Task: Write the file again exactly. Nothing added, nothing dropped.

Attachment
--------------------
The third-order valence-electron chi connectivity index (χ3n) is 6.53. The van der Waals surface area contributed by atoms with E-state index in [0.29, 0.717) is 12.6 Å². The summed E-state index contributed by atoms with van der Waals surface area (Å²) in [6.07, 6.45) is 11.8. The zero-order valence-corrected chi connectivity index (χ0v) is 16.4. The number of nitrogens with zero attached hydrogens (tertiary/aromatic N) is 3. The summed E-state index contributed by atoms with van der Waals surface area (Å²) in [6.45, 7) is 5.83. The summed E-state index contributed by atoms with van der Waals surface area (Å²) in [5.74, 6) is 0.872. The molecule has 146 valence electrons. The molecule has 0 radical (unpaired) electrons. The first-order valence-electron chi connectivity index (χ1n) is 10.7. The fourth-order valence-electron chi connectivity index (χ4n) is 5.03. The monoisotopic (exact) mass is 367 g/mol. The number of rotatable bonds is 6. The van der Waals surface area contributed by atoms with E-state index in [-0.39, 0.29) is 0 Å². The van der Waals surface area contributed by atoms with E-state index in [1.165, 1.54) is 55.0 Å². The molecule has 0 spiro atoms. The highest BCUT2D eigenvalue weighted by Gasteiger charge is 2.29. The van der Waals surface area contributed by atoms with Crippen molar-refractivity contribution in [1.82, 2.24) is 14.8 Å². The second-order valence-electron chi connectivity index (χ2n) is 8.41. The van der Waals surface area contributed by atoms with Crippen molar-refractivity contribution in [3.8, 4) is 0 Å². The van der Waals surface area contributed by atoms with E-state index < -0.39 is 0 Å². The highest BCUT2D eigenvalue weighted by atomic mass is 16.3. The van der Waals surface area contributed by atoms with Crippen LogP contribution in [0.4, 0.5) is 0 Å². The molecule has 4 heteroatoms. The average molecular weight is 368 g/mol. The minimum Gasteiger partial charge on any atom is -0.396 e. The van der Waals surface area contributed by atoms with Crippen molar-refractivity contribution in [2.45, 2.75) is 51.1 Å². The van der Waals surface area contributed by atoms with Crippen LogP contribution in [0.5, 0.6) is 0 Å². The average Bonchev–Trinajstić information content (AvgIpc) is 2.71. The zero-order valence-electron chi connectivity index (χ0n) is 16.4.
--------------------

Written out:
The third-order valence-electron chi connectivity index (χ3n) is 6.53. The van der Waals surface area contributed by atoms with E-state index in [0.29, 0.717) is 12.6 Å². The summed E-state index contributed by atoms with van der Waals surface area (Å²) in [6.07, 6.45) is 11.8. The zero-order valence-corrected chi connectivity index (χ0v) is 16.4. The number of nitrogens with zero attached hydrogens (tertiary/aromatic N) is 3. The summed E-state index contributed by atoms with van der Waals surface area (Å²) in [6.45, 7) is 5.83. The summed E-state index contributed by atoms with van der Waals surface area (Å²) in [5.74, 6) is 0.872. The molecule has 146 valence electrons. The molecule has 0 radical (unpaired) electrons. The first-order valence-electron chi connectivity index (χ1n) is 10.7. The fourth-order valence-electron chi connectivity index (χ4n) is 5.03. The monoisotopic (exact) mass is 367 g/mol. The number of rotatable bonds is 6. The van der Waals surface area contributed by atoms with E-state index in [-0.39, 0.29) is 0 Å². The van der Waals surface area contributed by atoms with E-state index in [1.165, 1.54) is 55.0 Å². The molecule has 0 spiro atoms. The highest BCUT2D eigenvalue weighted by Gasteiger charge is 2.29. The van der Waals surface area contributed by atoms with Crippen molar-refractivity contribution in [1.82, 2.24) is 14.8 Å². The second-order valence-electron chi connectivity index (χ2n) is 8.41. The van der Waals surface area contributed by atoms with Crippen molar-refractivity contribution in [3.8, 4) is 0 Å². The van der Waals surface area contributed by atoms with E-state index < -0.39 is 0 Å². The highest BCUT2D eigenvalue weighted by atomic mass is 16.3. The van der Waals surface area contributed by atoms with Crippen LogP contribution in [0.4, 0.5) is 0 Å². The molecule has 4 heteroatoms. The average molecular weight is 368 g/mol. The minimum Gasteiger partial charge on any atom is -0.396 e. The van der Waals surface area contributed by atoms with Crippen molar-refractivity contribution in [2.45, 2.75) is 51.1 Å². The van der Waals surface area contributed by atoms with Crippen LogP contribution in [0.5, 0.6) is 0 Å². The average Bonchev–Trinajstić information content (AvgIpc) is 2.71. The zero-order valence-electron chi connectivity index (χ0n) is 16.4.